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The HORNET is the first boat to be brought into the Navy's service.  With an overall length of 18' and a beam of just over 5', she is representative of what was called a small cutter in the 18th century.  Her redmill2a.jpg (28381 bytes)cotton canvas and wooden spar sail rig are also authentic to the period.  With a single mast and sprit spar, the HORNET can carry over one hundred and twenty square feet of canvas with the jib and main combined.  Her armament consists of a single one-pounder swivel cannon in the bow and a pair of boarding axes.

Built by Charles Hankins and Sons of Lavalette, NJ sometime in the latter part of the 20th century, the lines of the HORNET can be traced back to the seventeen-hundreds.  In short, the skiff has been employed as a general work boat throughout our history.  Its partially flat-bottomed hull makes for a basilisk3.jpg (11823 bytes)sturdy landing craft when beached, while its sharp bow and the rake of its stern allow for efficient sailing and passage through rough surf even with a heavy payload.  She is fast under oars and faster still under sail.

The Navy has also moved forward with its plans to design and build a full-scale guard boat, one of the twenty-one vessels of this class used on the Delaware from 1776 through 1778.  The name the crew chose for the vessel is the BASILISK, and its design is being adapted from the flat-bottomed working barge of the mid-18th century.  The PSN has partnered with the Philadelphia Wooden Boat Factory, a prominent Philadelphia boatbuilder to construct the BASILISK in 2006/2007.  Details on the BASILISK project can be found HERE.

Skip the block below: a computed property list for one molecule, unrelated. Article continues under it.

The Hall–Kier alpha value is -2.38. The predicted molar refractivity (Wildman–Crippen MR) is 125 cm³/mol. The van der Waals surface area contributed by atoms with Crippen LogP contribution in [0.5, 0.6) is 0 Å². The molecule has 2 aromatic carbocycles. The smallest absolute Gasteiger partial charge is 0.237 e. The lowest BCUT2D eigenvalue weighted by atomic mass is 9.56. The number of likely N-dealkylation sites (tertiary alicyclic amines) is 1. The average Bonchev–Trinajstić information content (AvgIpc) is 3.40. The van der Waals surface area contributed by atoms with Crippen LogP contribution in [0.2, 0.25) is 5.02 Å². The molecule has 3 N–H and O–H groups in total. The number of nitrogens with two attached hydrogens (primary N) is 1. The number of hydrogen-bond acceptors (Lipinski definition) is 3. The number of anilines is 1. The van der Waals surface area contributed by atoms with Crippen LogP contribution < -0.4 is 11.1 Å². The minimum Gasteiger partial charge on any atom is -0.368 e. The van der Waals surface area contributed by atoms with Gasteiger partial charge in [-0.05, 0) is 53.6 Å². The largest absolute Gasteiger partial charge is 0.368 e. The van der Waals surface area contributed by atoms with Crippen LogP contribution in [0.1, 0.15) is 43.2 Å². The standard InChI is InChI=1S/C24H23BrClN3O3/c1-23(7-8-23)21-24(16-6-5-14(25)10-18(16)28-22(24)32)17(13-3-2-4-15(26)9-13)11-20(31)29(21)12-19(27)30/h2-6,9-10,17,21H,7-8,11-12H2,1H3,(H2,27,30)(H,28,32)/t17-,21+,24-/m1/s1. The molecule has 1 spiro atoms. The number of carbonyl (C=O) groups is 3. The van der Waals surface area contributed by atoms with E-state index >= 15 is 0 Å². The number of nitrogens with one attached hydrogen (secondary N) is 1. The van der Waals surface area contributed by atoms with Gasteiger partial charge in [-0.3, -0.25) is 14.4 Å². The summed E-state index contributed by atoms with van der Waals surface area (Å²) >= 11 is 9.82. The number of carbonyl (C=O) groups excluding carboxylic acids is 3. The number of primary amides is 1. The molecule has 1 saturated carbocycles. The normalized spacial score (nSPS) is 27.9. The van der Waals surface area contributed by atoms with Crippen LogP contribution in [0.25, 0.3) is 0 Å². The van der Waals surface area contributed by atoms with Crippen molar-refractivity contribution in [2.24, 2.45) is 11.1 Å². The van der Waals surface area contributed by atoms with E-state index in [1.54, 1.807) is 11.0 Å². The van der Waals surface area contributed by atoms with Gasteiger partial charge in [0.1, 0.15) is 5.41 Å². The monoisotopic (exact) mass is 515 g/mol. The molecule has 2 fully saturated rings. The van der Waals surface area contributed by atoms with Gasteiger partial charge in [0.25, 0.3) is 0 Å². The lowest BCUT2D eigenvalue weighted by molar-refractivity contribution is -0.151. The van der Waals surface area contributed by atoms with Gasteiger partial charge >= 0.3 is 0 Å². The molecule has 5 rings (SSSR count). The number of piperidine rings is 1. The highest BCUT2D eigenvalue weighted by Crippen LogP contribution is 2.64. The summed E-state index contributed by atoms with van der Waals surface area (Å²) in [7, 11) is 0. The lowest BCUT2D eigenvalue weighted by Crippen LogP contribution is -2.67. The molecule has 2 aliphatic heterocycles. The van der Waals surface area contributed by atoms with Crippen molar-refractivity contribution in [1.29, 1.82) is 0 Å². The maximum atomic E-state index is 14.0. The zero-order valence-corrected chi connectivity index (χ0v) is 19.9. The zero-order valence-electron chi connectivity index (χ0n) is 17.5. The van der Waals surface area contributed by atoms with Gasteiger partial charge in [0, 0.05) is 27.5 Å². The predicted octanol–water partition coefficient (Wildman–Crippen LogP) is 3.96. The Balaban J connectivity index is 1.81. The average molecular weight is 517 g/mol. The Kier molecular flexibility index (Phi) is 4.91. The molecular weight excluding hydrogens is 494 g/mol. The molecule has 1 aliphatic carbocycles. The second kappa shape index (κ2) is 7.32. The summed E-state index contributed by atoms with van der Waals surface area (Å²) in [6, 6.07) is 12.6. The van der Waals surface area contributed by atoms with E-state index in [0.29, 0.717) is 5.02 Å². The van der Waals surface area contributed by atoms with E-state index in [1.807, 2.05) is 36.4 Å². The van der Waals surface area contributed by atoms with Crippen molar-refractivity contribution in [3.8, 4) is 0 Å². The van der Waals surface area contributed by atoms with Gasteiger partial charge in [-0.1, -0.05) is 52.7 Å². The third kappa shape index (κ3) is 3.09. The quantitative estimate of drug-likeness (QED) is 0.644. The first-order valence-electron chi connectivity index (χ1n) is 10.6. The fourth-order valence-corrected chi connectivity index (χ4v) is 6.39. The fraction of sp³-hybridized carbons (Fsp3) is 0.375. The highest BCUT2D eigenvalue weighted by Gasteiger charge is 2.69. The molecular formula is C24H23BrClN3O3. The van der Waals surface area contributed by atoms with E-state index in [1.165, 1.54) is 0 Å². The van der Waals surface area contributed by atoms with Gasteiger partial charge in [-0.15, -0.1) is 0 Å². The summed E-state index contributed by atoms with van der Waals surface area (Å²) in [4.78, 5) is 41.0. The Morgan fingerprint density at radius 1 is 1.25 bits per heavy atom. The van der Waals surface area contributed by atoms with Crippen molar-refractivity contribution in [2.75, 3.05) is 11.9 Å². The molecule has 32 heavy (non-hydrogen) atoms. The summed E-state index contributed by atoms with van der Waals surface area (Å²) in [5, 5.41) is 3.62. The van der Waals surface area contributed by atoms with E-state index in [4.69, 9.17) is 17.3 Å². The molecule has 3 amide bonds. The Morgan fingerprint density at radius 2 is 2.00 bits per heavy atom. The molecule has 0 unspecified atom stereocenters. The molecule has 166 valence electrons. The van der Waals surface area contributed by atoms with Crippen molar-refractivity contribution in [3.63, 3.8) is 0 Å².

In the spring of 2006 the Navy plans to begin using a new ship's boat.  Similar to the HORNET, the WASP is 18' long and is constructed of cedar on oak.  Restoration began in January of wasp.pwbf.2.jpg (45478 bytes)2006 at the Philadelphia Wooden Boat Factory where students of the school's advanced boatbuilding class are working on the boat as part of their ongoing course curriculum.  So far the boat's transom, stem and two of the portside planks have been removed and are in the process of being replaced.

Last year the Pennsylvania State Navy supplied the Virginia State Navy with it's first boat - a 16' Hankins Skiff, this one a rowing version of the HORNET.   Built by Charles Hankins in 1972, this boat saw service on the Jersey shore for almost thirty years before it was acquired by the PSN in October of 2004.  The VSN began restoration to the boat in 2005, and when finished will represent a typical 18th century ship's boat.

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In recent months the HORNET was used in two historical films.  PBS debuted their new series "Slavery And The Making of America" on February 9th & 16th, 2005.   The HORNET was used in Episode 2 of 4, which aired on February 9th from 9-11:00pm.  The upcoming PBS four part documentary on the French & Indian War titled "The War that Made America" will also feature the HORNET and is due out in January of 2006.

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